Medical Waste: Why American Health Care Is So Expensive


The last time your doctor said you needed an MRI, a diabetes medication, a breast biopsy, or some other test or treatment, did he or she think about — or even know — how much it would cost? Or discuss whether your insurance would cover it?

Most likely not, says Mitesh Patel. And this creates a problem.

Patel is a professor of medicine and health care management at the University of Pennsylvania’s Perelman School of Medicine and Wharton, and a senior fellow at the Leonard Davis Institute of Health Economics. He points out that medicine is the only business in which the person ordering a service or item — and the person receiving it — doesn’t know the price. “If I go to buy a pair of jeans, we know the jeans are $50. The person selling them knows it cost them $30 to make or obtain.”

Is it really a doctor’s job to think about cost? After all, getting proper medical treatment is a little more complicated — and consequential — than shopping for the latest fashions. But Patel points out that price unawareness on the part of doctors leads to “a lot of inefficiency” in the system. And he is far from the only expert to highlight the amount of waste in American health care.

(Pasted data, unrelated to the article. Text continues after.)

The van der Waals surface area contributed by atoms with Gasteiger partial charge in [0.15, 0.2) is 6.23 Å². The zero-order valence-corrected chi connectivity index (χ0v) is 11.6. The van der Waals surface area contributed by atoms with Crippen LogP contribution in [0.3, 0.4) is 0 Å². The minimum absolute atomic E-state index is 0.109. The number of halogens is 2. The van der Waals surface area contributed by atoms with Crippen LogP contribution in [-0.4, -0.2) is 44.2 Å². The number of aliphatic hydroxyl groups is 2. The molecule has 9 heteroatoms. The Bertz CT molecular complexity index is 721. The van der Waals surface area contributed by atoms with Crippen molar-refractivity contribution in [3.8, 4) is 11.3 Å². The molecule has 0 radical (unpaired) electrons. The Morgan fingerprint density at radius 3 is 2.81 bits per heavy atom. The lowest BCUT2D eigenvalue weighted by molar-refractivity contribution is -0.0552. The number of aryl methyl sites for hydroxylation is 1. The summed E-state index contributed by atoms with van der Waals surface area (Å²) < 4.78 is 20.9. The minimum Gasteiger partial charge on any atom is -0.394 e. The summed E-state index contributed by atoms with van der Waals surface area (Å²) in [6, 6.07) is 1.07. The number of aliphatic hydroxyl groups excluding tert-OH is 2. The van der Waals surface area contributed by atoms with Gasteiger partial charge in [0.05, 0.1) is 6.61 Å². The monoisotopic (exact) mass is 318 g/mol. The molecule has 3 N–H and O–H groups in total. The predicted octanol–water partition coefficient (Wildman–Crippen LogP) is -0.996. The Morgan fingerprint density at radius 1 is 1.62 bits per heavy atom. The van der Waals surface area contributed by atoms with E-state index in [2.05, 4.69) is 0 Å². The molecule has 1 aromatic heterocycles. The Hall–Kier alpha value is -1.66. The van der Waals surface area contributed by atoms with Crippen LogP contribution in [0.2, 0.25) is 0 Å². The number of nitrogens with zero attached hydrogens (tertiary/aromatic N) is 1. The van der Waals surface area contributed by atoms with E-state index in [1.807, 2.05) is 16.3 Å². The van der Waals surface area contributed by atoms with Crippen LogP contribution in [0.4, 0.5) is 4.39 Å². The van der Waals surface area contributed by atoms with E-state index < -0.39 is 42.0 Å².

By most estimates, the United States spends between $3 and $4 trillion on health care annually, a sizeable 17% of our GDP. According to a 2015 Bloomberg report, the U.S. is the third most expensive country for medical care, surpassed only by Norway and Switzerland. Yet when the report ranked 55 developed nations in terms of health care efficiency — based on life expectancy, healthcare costs per capita and costs as a percentage of GDP — the U.S. fell near the bottom at number 50. (It only beat out Azerbaijan, Algeria, Serbia, Russia and Brazil.)

Basically we’re paying more and getting less than citizens of other countries. Americans’ average life expectancy (78.8 years) is lower than that of Australia, Canada, Denmark, France, Germany, Japan, the UK, and several others, according to the Commonwealth Fund. And when it comes to infant mortality, the World Health Organization reports America’s rate of birth-to-five mortality as notably higher than most other OECD countries.